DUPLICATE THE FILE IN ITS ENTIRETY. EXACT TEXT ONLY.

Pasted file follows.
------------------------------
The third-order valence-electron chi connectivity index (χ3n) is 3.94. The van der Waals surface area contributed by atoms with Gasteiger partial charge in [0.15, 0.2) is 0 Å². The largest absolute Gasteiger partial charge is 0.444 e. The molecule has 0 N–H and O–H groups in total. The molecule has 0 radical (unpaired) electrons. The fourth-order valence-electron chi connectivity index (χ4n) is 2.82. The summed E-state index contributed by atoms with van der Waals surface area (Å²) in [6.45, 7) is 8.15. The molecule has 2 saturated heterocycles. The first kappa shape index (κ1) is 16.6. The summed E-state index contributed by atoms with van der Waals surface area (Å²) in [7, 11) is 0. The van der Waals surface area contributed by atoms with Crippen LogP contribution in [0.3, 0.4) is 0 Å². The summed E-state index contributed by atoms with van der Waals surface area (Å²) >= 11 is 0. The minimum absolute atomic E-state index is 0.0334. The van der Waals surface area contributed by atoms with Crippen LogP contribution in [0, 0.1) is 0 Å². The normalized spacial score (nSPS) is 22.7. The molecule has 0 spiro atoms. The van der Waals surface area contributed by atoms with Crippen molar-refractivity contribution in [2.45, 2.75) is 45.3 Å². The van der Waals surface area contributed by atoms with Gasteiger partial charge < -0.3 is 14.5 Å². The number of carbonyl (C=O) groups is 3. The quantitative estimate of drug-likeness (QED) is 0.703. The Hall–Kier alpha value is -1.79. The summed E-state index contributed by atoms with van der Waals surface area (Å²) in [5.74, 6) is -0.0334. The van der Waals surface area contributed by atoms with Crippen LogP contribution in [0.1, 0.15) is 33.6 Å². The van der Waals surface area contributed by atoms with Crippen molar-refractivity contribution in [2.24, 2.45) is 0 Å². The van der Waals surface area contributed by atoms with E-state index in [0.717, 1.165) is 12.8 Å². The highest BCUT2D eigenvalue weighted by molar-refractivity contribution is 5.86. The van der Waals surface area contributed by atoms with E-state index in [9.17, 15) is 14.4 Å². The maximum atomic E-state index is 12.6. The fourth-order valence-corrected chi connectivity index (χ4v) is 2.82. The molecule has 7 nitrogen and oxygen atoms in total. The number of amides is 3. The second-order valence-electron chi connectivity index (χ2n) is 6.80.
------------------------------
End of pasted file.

The third-order valence-electron chi connectivity index (χ3n) is 3.94. The van der Waals surface area contributed by atoms with Gasteiger partial charge in [0.15, 0.2) is 0 Å². The largest absolute Gasteiger partial charge is 0.444 e. The molecule has 0 N–H and O–H groups in total. The molecule has 0 radical (unpaired) electrons. The fourth-order valence-electron chi connectivity index (χ4n) is 2.82. The summed E-state index contributed by atoms with van der Waals surface area (Å²) in [6.45, 7) is 8.15. The molecule has 2 saturated heterocycles. The first kappa shape index (κ1) is 16.6. The summed E-state index contributed by atoms with van der Waals surface area (Å²) in [7, 11) is 0. The van der Waals surface area contributed by atoms with Crippen LogP contribution in [0.3, 0.4) is 0 Å². The summed E-state index contributed by atoms with van der Waals surface area (Å²) >= 11 is 0. The minimum absolute atomic E-state index is 0.0334. The van der Waals surface area contributed by atoms with Crippen LogP contribution in [0, 0.1) is 0 Å². The normalized spacial score (nSPS) is 22.7. The molecule has 0 spiro atoms. The van der Waals surface area contributed by atoms with Crippen molar-refractivity contribution in [2.45, 2.75) is 45.3 Å². The van der Waals surface area contributed by atoms with Gasteiger partial charge < -0.3 is 14.5 Å². The number of carbonyl (C=O) groups is 3. The quantitative estimate of drug-likeness (QED) is 0.703. The Hall–Kier alpha value is -1.79. The summed E-state index contributed by atoms with van der Waals surface area (Å²) in [5.74, 6) is -0.0334. The van der Waals surface area contributed by atoms with Crippen LogP contribution in [0.1, 0.15) is 33.6 Å². The van der Waals surface area contributed by atoms with Crippen molar-refractivity contribution in [2.24, 2.45) is 0 Å². The van der Waals surface area contributed by atoms with E-state index in [0.717, 1.165) is 12.8 Å². The highest BCUT2D eigenvalue weighted by molar-refractivity contribution is 5.86. The van der Waals surface area contributed by atoms with E-state index in [9.17, 15) is 14.4 Å². The maximum atomic E-state index is 12.6. The fourth-order valence-corrected chi connectivity index (χ4v) is 2.82. The molecule has 7 nitrogen and oxygen atoms in total. The number of amides is 3. The second-order valence-electron chi connectivity index (χ2n) is 6.80.